Here is my course of deep learning in 5 days only!

You might first check Course 0: deep learning! and Course 1: program deep learning! if you have not read them.

Common layers for deep learning

After the Dense layer seen in Courses 0 and 1, also commonly called fully connected (FC) or Linear layers, let’s go further with new layer.

Convolutions

Convolution layers are locally linear layers, defined by a kernel consisting of weights working on a local zone of the input.

On a 1-dimensional input, a 1D-convolution of kernel k=3 is defined by 3 weights $w_1, w_2, w_3$. The first output is computed:

Then next output is the result of shifting the previous computation by one:

And

If the input is of length $l_I$, a 1D-convolution of kernel 3 can only produce values for

positions, hence $(n -2)$ positions in the case of kernel 3.

It is also possible to define the stride of the convolution, for example with stride 2, the convolution is shifted by 2 positions, leading to $l_{Out} = \text{floor}((l_{In} - 3) / 2) +1$ output positions.

Last, a 1D-convolution can also be applied on matrices, where the first dimension is the length of the sequence and the second dimension is the dimensionality of the data, and modify the dimensionality of the data (number of channels): A 2D-convolution performs the same kind of computations on 2-dimensional inputs, with a 2-dimensional kernel $(k_1, k_2)$:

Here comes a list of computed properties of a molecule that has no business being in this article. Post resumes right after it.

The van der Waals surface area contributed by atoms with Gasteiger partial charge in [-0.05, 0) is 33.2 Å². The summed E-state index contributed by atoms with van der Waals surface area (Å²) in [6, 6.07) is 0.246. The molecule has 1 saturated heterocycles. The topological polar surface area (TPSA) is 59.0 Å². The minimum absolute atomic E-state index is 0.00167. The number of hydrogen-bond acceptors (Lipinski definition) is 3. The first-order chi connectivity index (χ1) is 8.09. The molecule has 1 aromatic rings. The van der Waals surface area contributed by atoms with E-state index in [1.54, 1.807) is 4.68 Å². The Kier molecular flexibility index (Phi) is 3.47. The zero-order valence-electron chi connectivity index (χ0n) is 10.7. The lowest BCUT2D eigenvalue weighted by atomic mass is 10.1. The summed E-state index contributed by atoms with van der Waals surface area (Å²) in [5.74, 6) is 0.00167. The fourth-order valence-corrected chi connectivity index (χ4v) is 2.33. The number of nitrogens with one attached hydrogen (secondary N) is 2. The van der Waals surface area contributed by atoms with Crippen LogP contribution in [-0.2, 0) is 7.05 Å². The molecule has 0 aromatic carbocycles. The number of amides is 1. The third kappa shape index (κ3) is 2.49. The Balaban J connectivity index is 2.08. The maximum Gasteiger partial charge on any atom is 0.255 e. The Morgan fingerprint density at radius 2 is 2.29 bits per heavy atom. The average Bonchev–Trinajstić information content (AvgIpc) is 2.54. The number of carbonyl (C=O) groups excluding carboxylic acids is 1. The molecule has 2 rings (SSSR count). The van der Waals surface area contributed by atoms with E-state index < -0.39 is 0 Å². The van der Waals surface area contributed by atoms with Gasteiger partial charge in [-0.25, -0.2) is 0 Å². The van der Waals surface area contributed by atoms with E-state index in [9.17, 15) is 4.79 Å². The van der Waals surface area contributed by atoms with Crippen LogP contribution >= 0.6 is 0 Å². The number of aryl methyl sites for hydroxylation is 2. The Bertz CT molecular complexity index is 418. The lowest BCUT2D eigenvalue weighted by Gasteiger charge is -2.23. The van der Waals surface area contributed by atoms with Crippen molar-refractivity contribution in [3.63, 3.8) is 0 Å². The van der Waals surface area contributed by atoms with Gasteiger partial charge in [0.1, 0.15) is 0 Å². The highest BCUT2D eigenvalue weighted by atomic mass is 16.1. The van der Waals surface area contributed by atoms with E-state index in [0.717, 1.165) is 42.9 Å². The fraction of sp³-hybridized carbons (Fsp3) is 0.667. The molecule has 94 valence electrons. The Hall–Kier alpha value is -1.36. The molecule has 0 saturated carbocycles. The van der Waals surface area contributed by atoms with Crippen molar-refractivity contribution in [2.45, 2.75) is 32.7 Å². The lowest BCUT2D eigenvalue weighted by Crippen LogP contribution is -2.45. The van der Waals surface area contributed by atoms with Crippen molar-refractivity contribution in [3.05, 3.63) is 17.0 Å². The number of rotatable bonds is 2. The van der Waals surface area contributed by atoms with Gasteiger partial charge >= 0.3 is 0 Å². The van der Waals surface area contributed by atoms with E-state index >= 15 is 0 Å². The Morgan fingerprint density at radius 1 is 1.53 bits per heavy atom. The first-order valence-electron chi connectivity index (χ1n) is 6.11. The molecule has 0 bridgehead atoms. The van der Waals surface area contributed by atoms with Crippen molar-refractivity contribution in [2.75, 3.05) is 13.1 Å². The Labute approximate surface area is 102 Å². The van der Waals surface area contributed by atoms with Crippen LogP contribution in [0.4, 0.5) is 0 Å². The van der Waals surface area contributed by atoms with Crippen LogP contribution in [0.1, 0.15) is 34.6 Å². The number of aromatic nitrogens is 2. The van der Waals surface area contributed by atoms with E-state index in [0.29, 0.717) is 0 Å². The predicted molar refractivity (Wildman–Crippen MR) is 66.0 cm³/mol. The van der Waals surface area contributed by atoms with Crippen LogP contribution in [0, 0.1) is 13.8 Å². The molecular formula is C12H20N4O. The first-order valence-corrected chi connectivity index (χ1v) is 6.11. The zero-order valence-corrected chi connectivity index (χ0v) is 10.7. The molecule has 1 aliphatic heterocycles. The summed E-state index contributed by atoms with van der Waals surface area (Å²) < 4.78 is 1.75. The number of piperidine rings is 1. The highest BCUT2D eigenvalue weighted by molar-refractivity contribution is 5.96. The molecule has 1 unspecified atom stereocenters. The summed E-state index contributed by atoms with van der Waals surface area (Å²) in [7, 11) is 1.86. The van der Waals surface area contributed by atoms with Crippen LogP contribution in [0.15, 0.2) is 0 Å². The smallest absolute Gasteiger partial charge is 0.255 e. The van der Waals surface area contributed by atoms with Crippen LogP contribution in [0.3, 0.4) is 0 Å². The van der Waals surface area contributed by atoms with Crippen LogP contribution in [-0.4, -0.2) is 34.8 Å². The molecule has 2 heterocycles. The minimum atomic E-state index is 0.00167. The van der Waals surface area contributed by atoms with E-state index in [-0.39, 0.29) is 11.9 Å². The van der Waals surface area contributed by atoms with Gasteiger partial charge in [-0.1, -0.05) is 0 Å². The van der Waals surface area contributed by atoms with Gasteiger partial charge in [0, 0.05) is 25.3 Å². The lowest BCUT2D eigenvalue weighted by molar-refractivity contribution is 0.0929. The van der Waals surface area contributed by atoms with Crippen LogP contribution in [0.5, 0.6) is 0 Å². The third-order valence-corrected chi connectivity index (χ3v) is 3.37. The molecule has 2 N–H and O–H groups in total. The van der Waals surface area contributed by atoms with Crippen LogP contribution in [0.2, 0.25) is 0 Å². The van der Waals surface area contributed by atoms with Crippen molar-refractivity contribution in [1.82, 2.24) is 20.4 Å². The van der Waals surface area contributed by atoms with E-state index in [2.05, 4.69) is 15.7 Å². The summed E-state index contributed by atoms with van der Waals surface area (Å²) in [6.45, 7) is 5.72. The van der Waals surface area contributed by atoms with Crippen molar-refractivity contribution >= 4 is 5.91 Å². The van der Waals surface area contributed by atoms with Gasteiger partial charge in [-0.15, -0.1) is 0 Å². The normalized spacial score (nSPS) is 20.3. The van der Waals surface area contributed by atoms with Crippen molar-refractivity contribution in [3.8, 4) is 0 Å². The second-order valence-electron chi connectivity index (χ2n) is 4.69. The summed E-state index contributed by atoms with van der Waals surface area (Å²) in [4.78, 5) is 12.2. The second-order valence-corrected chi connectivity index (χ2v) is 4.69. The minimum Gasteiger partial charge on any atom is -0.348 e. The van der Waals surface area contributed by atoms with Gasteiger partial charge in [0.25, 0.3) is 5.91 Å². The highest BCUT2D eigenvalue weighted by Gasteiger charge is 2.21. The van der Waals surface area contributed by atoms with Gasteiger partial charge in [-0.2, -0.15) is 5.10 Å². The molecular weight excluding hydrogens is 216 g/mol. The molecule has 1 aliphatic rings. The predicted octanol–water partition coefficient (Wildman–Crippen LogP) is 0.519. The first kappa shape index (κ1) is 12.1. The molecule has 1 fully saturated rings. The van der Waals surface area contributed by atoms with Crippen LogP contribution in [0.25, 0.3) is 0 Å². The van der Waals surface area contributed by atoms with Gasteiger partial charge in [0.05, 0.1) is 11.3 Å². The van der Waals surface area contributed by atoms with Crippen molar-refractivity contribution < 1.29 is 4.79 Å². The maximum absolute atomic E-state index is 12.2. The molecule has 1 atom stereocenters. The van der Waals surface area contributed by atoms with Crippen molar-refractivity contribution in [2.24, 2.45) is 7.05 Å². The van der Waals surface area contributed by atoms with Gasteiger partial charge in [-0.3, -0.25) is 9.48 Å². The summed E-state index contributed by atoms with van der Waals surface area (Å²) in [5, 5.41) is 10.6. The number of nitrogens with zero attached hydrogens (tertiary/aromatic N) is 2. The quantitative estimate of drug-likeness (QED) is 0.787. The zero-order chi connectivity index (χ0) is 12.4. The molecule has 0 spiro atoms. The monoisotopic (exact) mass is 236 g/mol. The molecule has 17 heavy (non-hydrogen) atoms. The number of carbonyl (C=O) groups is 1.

Contrary to Linear/Dense layers, where there is one weight (or 2, with the bias) per couple of input value and output value, which can be huge, a 1D-convolution has $k \times d_{In} \times d_{Out}$ weights, a 2D-convolution has $k_1 \times k_2 \times d_{In} \times d_{Out}$ weights if d is the number of output values: One of the difficulty with convolutions is due to the fact the output featuremap shape depends on the kernel size and the stride:

since we want

To avoid that, it is possible to pad the input with 0 to create a larger input so that input and output featuremaps keep the same size. This simplifies the design of architectures: Last, convolutions can be dilated, in order to change the sampling scheme and the reach / the receptive field of the network. A dilated convolution of kernel 3 looks like a normal convolution of kernel 5 for which 2/5 of the kernel weights have been set to 0: Note that a convolution of kernel 1 or (1x1) is called a pointwise convolution or projection convolution or expansion convolution, because it is used to change the dimensionality of the data (number of channels) without changing the length or the width and height of the data.

A convolution that applies convolutions on each channel without connections between channels is called a depthwise convolution. The combination of a depthwise convolution followed by projection convolution helps reduces the number of computations while maintaining the accuracy roughly.